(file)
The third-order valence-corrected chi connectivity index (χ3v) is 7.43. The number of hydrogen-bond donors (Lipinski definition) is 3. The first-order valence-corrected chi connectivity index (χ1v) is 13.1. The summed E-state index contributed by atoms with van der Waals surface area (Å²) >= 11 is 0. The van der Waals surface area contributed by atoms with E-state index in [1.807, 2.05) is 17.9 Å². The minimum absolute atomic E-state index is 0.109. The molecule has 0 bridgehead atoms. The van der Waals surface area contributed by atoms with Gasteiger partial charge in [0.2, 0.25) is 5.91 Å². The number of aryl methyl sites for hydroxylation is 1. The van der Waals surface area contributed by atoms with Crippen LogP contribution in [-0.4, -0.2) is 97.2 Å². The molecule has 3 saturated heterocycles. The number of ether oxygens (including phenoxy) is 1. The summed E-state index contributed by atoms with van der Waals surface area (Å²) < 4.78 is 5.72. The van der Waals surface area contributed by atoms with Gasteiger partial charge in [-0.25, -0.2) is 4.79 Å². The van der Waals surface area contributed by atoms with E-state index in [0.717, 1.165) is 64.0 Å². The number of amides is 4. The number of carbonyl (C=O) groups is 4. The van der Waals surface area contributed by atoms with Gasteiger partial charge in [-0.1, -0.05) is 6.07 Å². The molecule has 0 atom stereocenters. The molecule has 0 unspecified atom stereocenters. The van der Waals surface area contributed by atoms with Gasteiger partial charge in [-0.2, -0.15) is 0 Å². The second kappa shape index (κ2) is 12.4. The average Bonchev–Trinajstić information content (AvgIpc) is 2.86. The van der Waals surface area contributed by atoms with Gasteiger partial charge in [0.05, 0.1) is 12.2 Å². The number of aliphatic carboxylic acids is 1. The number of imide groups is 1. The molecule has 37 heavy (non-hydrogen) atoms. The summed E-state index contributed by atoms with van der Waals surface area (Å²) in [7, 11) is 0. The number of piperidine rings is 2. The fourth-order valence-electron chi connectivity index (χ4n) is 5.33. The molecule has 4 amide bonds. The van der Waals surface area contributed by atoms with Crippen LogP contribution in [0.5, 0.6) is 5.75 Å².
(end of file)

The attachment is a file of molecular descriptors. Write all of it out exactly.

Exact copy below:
The third-order valence-corrected chi connectivity index (χ3v) is 7.43. The number of hydrogen-bond donors (Lipinski definition) is 3. The first-order valence-corrected chi connectivity index (χ1v) is 13.1. The summed E-state index contributed by atoms with van der Waals surface area (Å²) >= 11 is 0. The van der Waals surface area contributed by atoms with E-state index in [1.807, 2.05) is 17.9 Å². The minimum absolute atomic E-state index is 0.109. The molecule has 0 bridgehead atoms. The van der Waals surface area contributed by atoms with Gasteiger partial charge in [0.2, 0.25) is 5.91 Å². The number of aryl methyl sites for hydroxylation is 1. The van der Waals surface area contributed by atoms with Crippen LogP contribution in [-0.4, -0.2) is 97.2 Å². The molecule has 3 saturated heterocycles. The number of ether oxygens (including phenoxy) is 1. The summed E-state index contributed by atoms with van der Waals surface area (Å²) < 4.78 is 5.72. The van der Waals surface area contributed by atoms with Gasteiger partial charge in [-0.25, -0.2) is 4.79 Å². The van der Waals surface area contributed by atoms with E-state index in [0.717, 1.165) is 64.0 Å². The number of amides is 4. The number of carbonyl (C=O) groups is 4. The van der Waals surface area contributed by atoms with Gasteiger partial charge in [-0.1, -0.05) is 6.07 Å². The molecule has 0 atom stereocenters. The molecule has 0 unspecified atom stereocenters. The van der Waals surface area contributed by atoms with Gasteiger partial charge in [-0.2, -0.15) is 0 Å². The second kappa shape index (κ2) is 12.4. The average Bonchev–Trinajstić information content (AvgIpc) is 2.86. The van der Waals surface area contributed by atoms with Gasteiger partial charge in [0.05, 0.1) is 12.2 Å². The number of aliphatic carboxylic acids is 1. The number of imide groups is 1. The molecule has 37 heavy (non-hydrogen) atoms. The summed E-state index contributed by atoms with van der Waals surface area (Å²) in [7, 11) is 0. The number of piperidine rings is 2. The fourth-order valence-electron chi connectivity index (χ4n) is 5.33. The molecule has 4 amide bonds. The van der Waals surface area contributed by atoms with Crippen LogP contribution in [0.5, 0.6) is 5.75 Å².